The Australian Competition and Consumer Commission (ACCC) will not factor in payments made to Telstra by NBN Co in setting the prices of Telstra’s wholesale fixed-line services.Telstra and NBN Co are currently negotiating an $11 billion deal to help build the NBN, with the competition regulator today stating these payments will not be considered in determining charges.
Competitors such as Optus have argued the payments should be taken into consideration, while Optus chairman Paul O’Sullivan has called for legislation to be introduced to split Telstra amid the rollout of the NBN.
Telstra has asked the ACCC to raise wholesale charges by 7.2 per cent, stating the price rise is necessary for building and maintaining its fixed-line network.
“We have identified the arrangements regarding the migration of customers to the NBN and the use of Telstra’s assets by NBN Co as key issues in setting prices for declared services”, ACCC chairman Rod Sims stated.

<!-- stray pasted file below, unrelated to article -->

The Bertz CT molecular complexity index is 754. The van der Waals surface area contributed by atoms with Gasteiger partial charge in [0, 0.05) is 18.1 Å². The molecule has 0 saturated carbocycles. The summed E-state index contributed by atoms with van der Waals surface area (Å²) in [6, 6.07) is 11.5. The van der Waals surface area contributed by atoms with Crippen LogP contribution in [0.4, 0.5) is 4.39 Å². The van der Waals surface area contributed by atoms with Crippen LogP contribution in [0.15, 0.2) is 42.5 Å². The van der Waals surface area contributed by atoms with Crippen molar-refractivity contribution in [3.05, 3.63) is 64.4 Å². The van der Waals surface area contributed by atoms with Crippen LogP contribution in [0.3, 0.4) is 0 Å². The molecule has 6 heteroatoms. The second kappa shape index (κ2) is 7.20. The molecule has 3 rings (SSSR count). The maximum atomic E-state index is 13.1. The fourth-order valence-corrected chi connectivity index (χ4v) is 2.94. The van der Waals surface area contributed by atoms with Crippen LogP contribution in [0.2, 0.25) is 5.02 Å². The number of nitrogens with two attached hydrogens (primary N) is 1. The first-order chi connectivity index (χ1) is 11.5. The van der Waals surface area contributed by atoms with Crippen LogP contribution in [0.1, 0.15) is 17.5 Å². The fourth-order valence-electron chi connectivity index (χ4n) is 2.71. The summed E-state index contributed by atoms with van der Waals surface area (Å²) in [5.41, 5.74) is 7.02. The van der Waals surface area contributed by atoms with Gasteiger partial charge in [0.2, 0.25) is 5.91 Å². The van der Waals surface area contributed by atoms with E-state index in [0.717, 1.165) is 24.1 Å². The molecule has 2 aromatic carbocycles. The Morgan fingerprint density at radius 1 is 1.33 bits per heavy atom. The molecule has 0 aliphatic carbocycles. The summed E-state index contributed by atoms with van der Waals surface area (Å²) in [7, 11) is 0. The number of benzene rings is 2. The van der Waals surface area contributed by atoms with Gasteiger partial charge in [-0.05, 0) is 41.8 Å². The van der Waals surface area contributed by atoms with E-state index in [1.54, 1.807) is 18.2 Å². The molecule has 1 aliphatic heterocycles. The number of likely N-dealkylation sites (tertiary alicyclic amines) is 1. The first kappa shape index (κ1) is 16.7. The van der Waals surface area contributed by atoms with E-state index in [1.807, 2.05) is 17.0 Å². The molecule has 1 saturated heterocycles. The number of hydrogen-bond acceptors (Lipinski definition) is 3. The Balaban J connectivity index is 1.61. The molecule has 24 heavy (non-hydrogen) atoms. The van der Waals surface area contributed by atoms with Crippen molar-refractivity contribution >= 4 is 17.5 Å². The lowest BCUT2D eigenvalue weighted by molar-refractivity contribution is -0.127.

“The ACCC will use the regulatory value of Telstra’s assets, not the higher payments agreed between Telstra and NBN Co in their Definitive Agreements, to adjust the cost base for NBN effects when determining regulated charges.
“This is a straightforward matter and our approach accords with common regulatory practice.”
Sims added the ACCC’s position involves the same regulatory principles involved when one business buys regulated assets from another.
“If regulated prices were adjusted up to reflect an asset sale price above the regulatory value of the assets, this would result in price increases due solely to ownership change and not to changes in underlying costs – this outcome would clearly not be in consumers’ interests,” he commented.
“Further, if values in excess of regulatory values were deducted from a businesses’ cost base, as some stakeholders have suggested, we could reach a future point where regulated asset values become negative. This would clearly be a nonsensical outcome.”